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Cal wide receivers preview: Bryce Treggs, Kenny Lawler, Stephen Anderson lead elite corps

Cal's offense is going to blow our minds this year. With Goff in control and a full, never ending crop of wide receivers for him to throw to, expect defenses to be running up and down, left and right all over the field trying to catch our guys. Let's see what we're in store for with our extremely talented and experienced wideouts!

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Are you ready for Cal's electrifying offense this season?  You've heard all the hype about our superstud QB Jared Goff?  Well, all he does is throw the ball (there's more to it than just throwing, but you get my drift) -- our receivers make him look amazing with their catches, runs, and TDs.  Amassing this sheer volume of wideout talent on our roster is almost criminal for college football program.  Let's meet our starting wide receivers who will be heading-up SportsCenter highlights all season long.

SR Bryce Treggs (#1)

Is there much left to be said about this senior?  He could've turn pro and gotten drafted, but opted to come back for one last hurrah.  He must've known something is brewing with Cal football and wanted to be apart of it.  In 2014, he had 52 receptions for 543 yards, averaging 11.2 yards per catch.  He averaged 48.6 yards per game and totaled 6 TDs over the year.  While the 2013 season saw Treggs pile up bigger numbers (77 receptions, 751 total yards, 62.6 yards per game), he was a true leader last season by sharing the rock with his fellow wide receivers and always putting the team first.  On most other teams, Treggs would be da man - the #1 go-to guy for any QB.  Does anyone else embody Cal football more than Treggs?  Let's give him props for being apart of the Cal football turnaround - he's truly earned it.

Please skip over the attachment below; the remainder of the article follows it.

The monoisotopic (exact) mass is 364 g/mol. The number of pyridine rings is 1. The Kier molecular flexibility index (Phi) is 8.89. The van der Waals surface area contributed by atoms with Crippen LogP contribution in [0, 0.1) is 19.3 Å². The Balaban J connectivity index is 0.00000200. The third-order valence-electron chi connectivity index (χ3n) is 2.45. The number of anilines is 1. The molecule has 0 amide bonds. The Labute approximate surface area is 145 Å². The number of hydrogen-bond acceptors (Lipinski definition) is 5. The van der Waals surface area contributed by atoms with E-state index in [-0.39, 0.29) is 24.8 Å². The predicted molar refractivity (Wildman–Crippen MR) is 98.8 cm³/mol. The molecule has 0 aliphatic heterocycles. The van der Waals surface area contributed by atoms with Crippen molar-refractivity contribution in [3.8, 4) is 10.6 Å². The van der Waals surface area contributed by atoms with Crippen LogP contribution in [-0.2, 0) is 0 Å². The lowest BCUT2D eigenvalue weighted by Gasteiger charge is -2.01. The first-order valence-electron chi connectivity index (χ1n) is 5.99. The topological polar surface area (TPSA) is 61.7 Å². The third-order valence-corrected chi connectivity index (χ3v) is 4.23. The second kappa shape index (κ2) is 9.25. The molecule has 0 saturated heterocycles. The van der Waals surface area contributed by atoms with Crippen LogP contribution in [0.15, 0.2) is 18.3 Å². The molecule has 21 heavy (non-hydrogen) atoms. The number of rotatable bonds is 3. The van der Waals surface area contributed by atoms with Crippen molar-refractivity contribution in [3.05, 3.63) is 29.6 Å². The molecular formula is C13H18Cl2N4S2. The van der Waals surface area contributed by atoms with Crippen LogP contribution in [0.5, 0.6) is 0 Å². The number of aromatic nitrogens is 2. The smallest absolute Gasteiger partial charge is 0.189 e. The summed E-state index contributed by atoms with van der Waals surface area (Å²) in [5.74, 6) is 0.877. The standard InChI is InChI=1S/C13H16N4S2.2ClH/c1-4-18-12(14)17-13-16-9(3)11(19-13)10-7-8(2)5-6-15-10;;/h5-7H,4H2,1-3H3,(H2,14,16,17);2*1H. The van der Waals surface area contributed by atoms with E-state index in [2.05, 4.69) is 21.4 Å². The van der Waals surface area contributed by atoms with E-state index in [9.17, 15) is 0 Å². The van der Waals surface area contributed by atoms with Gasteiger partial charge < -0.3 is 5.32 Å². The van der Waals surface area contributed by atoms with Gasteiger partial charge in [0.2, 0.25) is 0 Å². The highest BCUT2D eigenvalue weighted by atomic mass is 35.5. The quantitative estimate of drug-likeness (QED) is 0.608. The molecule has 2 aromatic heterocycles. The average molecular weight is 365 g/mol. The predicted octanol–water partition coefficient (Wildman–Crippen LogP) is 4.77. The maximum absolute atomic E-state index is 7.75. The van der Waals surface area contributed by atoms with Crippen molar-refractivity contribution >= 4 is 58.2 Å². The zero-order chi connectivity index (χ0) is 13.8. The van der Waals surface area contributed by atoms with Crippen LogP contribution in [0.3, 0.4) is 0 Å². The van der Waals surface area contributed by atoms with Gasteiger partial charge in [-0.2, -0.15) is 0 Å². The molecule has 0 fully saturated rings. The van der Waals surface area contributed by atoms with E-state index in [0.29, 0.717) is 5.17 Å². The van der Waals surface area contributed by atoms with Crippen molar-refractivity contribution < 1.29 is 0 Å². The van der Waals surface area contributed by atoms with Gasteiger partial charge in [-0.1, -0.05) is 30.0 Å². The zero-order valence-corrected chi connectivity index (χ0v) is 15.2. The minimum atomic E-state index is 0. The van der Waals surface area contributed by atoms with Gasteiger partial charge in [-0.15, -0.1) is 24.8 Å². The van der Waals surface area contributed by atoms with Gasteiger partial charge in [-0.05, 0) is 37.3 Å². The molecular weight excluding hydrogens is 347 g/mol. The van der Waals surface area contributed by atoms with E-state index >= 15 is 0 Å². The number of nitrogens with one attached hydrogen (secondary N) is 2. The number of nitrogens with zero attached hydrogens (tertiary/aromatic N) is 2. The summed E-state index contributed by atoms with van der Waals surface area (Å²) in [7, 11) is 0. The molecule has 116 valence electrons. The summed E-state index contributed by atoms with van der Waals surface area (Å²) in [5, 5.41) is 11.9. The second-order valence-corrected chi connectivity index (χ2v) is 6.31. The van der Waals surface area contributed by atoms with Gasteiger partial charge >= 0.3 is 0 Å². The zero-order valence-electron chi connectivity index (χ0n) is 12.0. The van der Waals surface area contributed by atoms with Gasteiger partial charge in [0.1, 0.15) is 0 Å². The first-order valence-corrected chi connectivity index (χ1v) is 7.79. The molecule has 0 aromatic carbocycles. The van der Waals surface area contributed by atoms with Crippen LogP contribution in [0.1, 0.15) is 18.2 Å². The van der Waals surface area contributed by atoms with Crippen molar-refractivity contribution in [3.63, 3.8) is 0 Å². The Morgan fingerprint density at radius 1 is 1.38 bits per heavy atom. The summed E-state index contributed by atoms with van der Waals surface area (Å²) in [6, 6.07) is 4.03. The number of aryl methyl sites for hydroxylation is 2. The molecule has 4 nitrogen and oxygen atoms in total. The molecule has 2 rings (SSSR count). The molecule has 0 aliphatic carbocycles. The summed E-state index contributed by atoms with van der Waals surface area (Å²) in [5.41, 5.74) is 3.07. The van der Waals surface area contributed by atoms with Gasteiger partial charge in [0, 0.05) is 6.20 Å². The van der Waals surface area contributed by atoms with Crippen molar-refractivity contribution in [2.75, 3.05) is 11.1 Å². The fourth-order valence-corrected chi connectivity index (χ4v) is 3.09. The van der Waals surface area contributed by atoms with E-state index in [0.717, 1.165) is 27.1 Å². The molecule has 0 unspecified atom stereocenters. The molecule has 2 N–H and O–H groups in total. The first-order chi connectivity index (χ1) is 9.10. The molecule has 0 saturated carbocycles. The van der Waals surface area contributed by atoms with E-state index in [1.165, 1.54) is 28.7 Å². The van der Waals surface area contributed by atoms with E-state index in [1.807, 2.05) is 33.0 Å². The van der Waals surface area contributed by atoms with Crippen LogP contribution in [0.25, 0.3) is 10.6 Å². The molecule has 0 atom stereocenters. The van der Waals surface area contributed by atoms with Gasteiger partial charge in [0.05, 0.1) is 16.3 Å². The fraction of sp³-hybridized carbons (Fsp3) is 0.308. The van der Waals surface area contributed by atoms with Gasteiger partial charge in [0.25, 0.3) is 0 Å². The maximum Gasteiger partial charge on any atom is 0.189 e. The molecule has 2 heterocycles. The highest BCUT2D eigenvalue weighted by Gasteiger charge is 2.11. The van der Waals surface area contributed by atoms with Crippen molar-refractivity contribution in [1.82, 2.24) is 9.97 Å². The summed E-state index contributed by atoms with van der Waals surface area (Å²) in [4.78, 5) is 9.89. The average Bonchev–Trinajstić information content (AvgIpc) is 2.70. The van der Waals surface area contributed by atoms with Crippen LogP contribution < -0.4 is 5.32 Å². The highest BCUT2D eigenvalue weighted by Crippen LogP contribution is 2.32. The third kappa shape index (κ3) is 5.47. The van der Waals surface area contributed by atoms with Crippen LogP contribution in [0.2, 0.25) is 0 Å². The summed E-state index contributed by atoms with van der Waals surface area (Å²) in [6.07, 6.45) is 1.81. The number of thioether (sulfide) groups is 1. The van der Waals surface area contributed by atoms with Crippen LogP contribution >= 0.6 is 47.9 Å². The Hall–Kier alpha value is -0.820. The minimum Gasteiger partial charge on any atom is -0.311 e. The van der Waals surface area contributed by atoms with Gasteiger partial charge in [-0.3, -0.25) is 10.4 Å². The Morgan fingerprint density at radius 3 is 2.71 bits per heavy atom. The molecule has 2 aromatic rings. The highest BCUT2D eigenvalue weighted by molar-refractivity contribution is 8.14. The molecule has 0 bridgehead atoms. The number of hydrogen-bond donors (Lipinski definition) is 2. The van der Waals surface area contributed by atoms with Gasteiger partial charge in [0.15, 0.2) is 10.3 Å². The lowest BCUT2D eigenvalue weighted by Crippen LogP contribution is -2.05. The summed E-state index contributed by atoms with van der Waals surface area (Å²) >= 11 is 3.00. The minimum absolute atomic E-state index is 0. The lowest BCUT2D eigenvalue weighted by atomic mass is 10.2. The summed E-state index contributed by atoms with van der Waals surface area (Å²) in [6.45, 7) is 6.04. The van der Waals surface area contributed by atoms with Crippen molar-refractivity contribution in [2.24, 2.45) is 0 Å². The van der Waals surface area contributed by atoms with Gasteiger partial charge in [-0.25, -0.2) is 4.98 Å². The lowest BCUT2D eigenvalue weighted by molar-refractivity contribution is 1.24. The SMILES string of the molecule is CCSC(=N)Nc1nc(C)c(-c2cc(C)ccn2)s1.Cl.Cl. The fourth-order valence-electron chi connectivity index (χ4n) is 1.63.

SR Trevor Davis (#9)

Bay Area-bred Trevor Davis spent his first two years at Hawaii.  After sitting out a year, Davis really found a home at Cal in Dyke's offense.  His amazing speed was on full display all season long.  Last season, he had 24 receptions for a total of 399 yards.  He had 5 TDs and averaged 39.9 yards per game.  But, perhaps where he shined most was in the return game.  Davis returned 8 punts, averaging 8.8 yards each time.  His kickoff return game was nasty - he returned 13 kickoffs for 424 yards (that's 32.6 yards per return average!), and had 2 kickoff return TDs!  Remember that WSU game?!  Expect a big, big season from Davis in 2015!

SR Stephen Anderson (#89)

Stephen Anderson's second year on the field for Cal in 2013 was very productive.  In 10 games played, he had 46 receptions for 661 total yards.  He had 5 TDs and averaged 66.1 receiving yards per game.  Anderson is quickly gaining attention as a potential NFL prospect.  His size (6'3", 230 lbs) fits the bill and his blocking abilities are outstanding.  He always seems to be around and ready when Goff needs a bailout.  Like his wideout brethren, Anderson will be pining for pro scouts' attention this season.  Check out this highlight of Anderson!

JR Kenny Lawler:  Lawler was amazing last year with 54 catches and amassing 701 yards.  He had a team-high 9 TDs and averaged 63.78 yards per game. Where Davis brings the speed, Treggs the technical ability, and Anderson the reliability, Lawler combines all three. Kenny has the most raw talent and upside of any of our wide receivers, and if he chooses to leave a year early, he might be the receiver who goes highest in the draft.